Despite the diversity of Austrian wines
, there is a constant factor that distinguishes them from other wines in the world: the freshness of their aromas and the optimum physiological maturity of the grapes.
Of course, there are many differences between the regions of production, including the diversity of soil types and micro-climates. There are 5 climate zones: the Danube area, Weinviertel, the Pannonian area, Steiermark and Bergland. These influence the character of the wines.
In Austria, 35 grape varieties are permitted for wine production (22 white and 13 red). The proportion of red wines has doubled in the last 20 years and now represents one-third of the vineyards in Austria.
The country has good conditions for the growing of international varieties such as Riesling, Pinot Blanc, Chardonnay, Pinot Noir, Merlot and Syrah. But its main advantage remains its valuable selection of native varietals, with Grüner Veltliner at the top of the list. In addition to Grüner Veltliner, other varieties such as Neuburger (white), or Zweigelt, Blaufränkisch and St. Laurent (red) are recognised, appreciated and turned into good quality wines.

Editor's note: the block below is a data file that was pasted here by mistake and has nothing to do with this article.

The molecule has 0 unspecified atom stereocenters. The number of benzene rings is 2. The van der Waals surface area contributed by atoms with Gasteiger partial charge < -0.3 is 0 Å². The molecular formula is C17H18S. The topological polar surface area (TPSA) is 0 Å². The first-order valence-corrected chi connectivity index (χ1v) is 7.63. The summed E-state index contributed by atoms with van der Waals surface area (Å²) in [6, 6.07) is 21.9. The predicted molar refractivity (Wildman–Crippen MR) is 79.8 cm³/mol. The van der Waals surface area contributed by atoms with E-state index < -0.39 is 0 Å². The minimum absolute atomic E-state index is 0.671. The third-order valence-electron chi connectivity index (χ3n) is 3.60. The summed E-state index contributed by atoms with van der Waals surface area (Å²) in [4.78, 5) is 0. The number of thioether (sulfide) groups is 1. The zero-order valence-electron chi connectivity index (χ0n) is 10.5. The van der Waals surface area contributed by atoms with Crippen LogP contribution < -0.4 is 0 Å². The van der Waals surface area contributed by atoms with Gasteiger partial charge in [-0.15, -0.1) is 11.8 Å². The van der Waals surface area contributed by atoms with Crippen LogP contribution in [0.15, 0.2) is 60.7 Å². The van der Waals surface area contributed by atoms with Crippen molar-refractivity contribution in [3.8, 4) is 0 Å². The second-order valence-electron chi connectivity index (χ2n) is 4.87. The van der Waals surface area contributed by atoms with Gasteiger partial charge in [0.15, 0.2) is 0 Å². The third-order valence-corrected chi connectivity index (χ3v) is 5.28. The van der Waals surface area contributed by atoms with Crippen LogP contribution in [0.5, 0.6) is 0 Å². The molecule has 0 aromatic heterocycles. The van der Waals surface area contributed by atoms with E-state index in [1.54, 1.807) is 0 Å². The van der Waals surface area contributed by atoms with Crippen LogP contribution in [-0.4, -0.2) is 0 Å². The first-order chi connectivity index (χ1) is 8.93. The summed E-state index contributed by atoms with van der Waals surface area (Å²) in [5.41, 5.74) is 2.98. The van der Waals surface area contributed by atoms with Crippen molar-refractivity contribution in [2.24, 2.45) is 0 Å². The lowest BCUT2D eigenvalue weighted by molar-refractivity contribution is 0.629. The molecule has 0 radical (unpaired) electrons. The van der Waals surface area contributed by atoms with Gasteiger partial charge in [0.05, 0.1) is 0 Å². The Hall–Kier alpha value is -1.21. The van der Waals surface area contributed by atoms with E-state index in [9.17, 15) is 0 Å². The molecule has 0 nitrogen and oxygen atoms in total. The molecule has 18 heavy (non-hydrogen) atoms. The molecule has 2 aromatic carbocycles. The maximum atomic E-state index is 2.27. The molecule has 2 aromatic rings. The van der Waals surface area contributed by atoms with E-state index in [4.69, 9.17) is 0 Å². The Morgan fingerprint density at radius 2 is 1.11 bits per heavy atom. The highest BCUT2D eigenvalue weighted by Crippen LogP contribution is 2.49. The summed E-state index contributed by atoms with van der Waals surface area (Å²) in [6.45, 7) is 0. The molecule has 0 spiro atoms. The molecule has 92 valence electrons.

As in France (and other European countries), Austria has a controlled designation of origin system. The DAC (Districtus Austriae Controllatus) indicates where the grapes are harvested, irrespective of the location of the wine estate.
There are currently 9 DACs recognised by the Austrian Ministry of Agriculture: Weinviertel DAC (Grüner Veltliner), Kamptal DAC (Grüner Veltliner, Riesling), Kremstal DAC (Grüner Veltliner, Riesling), Traisental DAC (Grüner Veltliner, Riesling) Wiener Gemischter Satz DAC (Gemischter Satz), Neusiedlersee DAC (Zweigelt), Leithaberg DAC (Weissburgunder, Chardonnay, Grüner Veltliner, Neuburger, Blaufrankisch), Mittelburgenland DAC (Blaufrankisch), Eisenberg DAC (Blaufrankisch).